Step 2. I turned on object caching

Object caching enables websites to retrieve data without performing a new database lookup each time a previous data set is requested. Recalling data from temporary memory instead of double checking it generates a speed saving.

Step 3. I cleared my cache

I did this to ensure that when my website launched, the correct .css and .js files would be served to my website visitors.

Step 4. I checked my CDN was active

To verify my CDN was active I visited my website WP Speed Up Optimisation.com. I refreshed the page then I right clicked on the page and clicked “View Source”. Another tab opened which had a series of long numbers and letters in the href tag.

I’ve included a screen grab on my tutorial article to explain this.

We were all set for the next and final WordPress website speed test.

Podcast #6: SSL is better for SERPs and provide safer visitor experiences!

Play Podcast #6: SSL is better for SERPs and provide safer visitor experiences!

I purchased and activated my SSL certificate from within my WpEngine hosting account.

You can read about the SEO advantages of serving pages on https:// on my blog.

With the recent Chrome browser alerts for website’s that don’t have an SSL certificate coming into play – I certainly didn’t want to disrupt my website visitor experience for anyone attempting to visit my website.

So – I didn’t think twice about setting up https:// URLs on my website.

Setting up SSL was relatively straight forward. I followed a 3 step process – which is listed on my blog. It’s important that you secure all URLs when you install an SSL certificate not just a few. The final part of the setup included me reaching out to WpEngine technical support via live chat to change my website permalinks to the https versions. Just so you know – there are lots of database plugins to do this, but WpEngine tech support will perform this task for you – if you ask them nicely!

With my SSL certificate active – I had nearly finished my WordPress Speed Optimisation Blueprint steps.

Podcast #5: WordPress theme building with speed and performance in mind

Play Podcast #5: WordPress theme building with speed and performance in mind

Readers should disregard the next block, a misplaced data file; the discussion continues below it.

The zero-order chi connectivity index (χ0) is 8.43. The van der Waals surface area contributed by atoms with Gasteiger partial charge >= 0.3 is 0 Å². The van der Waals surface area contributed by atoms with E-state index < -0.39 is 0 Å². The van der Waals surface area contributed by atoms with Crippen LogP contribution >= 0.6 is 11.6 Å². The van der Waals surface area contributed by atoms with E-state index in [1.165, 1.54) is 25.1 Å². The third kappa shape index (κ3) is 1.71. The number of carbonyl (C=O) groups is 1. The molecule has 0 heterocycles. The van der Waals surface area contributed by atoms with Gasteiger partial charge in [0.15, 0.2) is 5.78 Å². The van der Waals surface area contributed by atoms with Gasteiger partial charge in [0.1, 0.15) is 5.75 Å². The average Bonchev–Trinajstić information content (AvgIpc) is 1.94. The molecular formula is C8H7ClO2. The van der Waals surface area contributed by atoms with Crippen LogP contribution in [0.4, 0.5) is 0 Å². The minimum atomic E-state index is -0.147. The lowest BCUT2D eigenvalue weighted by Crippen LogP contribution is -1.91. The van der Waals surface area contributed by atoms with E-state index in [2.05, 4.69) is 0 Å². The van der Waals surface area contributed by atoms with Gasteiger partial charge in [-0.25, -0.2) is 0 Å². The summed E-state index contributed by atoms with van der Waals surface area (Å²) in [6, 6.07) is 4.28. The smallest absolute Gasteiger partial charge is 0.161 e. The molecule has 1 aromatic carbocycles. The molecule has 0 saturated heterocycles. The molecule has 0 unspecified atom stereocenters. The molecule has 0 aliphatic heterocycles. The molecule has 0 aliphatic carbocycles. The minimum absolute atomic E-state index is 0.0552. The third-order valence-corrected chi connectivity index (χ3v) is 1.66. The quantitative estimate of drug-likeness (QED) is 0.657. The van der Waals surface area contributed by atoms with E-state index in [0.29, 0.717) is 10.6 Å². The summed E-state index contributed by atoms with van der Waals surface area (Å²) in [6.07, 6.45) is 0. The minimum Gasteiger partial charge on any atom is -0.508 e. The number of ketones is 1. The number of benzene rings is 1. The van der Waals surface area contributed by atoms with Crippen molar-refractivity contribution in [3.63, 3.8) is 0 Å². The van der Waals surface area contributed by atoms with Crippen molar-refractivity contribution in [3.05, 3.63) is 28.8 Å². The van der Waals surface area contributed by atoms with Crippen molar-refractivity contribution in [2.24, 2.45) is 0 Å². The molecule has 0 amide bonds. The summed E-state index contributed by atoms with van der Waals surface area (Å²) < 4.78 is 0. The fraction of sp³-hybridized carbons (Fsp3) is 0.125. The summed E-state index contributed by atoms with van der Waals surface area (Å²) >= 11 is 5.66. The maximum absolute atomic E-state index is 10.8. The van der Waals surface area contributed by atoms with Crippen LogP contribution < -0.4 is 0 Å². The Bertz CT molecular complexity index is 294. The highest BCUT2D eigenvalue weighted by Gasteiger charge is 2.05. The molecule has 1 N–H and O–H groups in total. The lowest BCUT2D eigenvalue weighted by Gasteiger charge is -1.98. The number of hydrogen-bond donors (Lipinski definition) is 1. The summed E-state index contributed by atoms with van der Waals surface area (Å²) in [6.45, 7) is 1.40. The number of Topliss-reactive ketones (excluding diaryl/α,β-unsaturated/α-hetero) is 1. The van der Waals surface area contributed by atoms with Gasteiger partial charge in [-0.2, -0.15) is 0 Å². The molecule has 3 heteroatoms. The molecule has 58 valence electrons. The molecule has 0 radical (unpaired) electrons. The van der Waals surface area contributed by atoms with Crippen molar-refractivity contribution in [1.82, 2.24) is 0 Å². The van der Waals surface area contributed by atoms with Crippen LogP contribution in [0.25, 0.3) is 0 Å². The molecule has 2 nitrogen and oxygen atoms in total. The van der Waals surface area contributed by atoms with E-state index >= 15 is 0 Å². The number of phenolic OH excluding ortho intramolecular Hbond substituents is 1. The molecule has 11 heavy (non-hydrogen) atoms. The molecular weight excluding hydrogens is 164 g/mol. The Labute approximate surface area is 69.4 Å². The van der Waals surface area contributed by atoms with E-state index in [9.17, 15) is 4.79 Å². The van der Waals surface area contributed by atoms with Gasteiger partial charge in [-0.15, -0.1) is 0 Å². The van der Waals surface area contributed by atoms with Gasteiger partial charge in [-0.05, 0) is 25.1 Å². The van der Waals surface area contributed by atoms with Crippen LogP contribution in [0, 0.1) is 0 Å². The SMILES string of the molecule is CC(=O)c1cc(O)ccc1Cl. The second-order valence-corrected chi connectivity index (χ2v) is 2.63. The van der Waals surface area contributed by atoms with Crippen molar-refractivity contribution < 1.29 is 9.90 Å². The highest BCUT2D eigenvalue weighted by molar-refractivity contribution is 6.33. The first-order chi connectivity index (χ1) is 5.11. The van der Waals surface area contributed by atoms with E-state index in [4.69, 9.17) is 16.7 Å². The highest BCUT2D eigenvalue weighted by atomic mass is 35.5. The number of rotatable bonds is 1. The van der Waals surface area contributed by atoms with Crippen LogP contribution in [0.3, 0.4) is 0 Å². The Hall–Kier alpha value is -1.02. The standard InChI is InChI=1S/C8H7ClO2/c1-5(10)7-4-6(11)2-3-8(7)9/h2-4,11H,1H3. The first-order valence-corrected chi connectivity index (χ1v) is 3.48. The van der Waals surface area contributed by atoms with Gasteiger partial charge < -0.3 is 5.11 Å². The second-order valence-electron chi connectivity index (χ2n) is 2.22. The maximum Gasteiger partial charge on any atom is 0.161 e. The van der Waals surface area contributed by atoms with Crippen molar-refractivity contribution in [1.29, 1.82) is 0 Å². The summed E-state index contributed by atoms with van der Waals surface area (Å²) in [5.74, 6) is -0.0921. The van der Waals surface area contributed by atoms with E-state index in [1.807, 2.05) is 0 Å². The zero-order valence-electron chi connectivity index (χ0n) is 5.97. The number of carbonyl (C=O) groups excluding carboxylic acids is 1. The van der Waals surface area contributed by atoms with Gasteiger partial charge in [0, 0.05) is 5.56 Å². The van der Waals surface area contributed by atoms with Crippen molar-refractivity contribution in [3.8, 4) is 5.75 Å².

So far I’d generated a total micro speed gain of 0.226 seconds following the WordPress Speed Up Optimisation Blueprint.

12 years working as a WordPress developer had helped me gain valuable insight on the right things to do to make a WordPress theme load quickly and the wrong things to do to make a WordPress website load quickly!

From the developers perspective: the most efficient method to make a WordPress website theme run as fast as possible is to start with a sound foundation. With a strong, stable and lightweight foundation – any website will run fast.

The least efficient method to optimise a WordPress website speed is to: download a premium theme, and then start to eliminate the assets largely because of 2 reasons:

1. How can I be sure what I eliminate wont stop my theme and website from working?

2. Instead of turning lots of things off, why aren’t I just turning necessary things on?

Now, I appreciate not everyone knows how to build WordPress themes and even if you’re a php developer – the WordPress API requires you to use functions specific to WordPress and call the functions in certain way using PHP. Therefore, good developers need to understand PHP and the WordPress API in order to build speed enhanced WordPress themes.

The good news is I’ve done all the hard work for you and built a customised lightweight WordPress theme. If you want to use my theme, you will need to purchase a site license to use the Genesis Framework parent theme. The link is on my blog and the Speed Up Genesis Child Theme is available to download on my blog.

The speed optimised WordPress website is currently running on the wpspeedupoptimised dot com website. So you can run your own speed tests on it if you wish.
You can read about the special steps I’ve followed to optimise my child theme on the www.slibdesign.com blog article.

Podcast #4: Did aPHP 5 to 7 upgrade make my WordPress website run faster?

Play Podcast #4: Did aPHP 5 to 7 upgrade make my WordPress website run faster?

WordPress requires the php server environment to run.

Did a PHP 5.6 to PHP 7 upgrade make my WordPress website run faster?

No.

But my WordPress website was already running super fast! I’m glad I upgraded my server PHP version to ensure I had the very fastest speed available to me using the PHP language.

If you do a bit of research online – you’ll soon discover that on average PHP version 7 does out perform previous versions of PHP. That was the main reason for upgrading my server from PHP 5.6 to PHP 7.

Now, because I was hosting on a managed hosting package, I just reached out to WpEngine technical support via live chat and requested them to make the upgrade for me . The upgrade was free, although my server IP address did change. This meant that I had to update my DNSMadeEasy DNS settings for a second time. The steps to follow are outlined on my blog article.

If you’re starting to build a website from scratch – just like I did, I’d suggest upgrading to PHP 7. The WordPress Speed Up Optimisation Blueprint process demonstrates how to do this.
Remember it’s all about micro speed gains!

In hindsight, I should have upgraded my WpEngine server before I made my first DNSMadeEasy change. But you live and learn! More information about the WordPress Speed Up Optimisation Blueprint is available on my blog at www.slibdesign.com.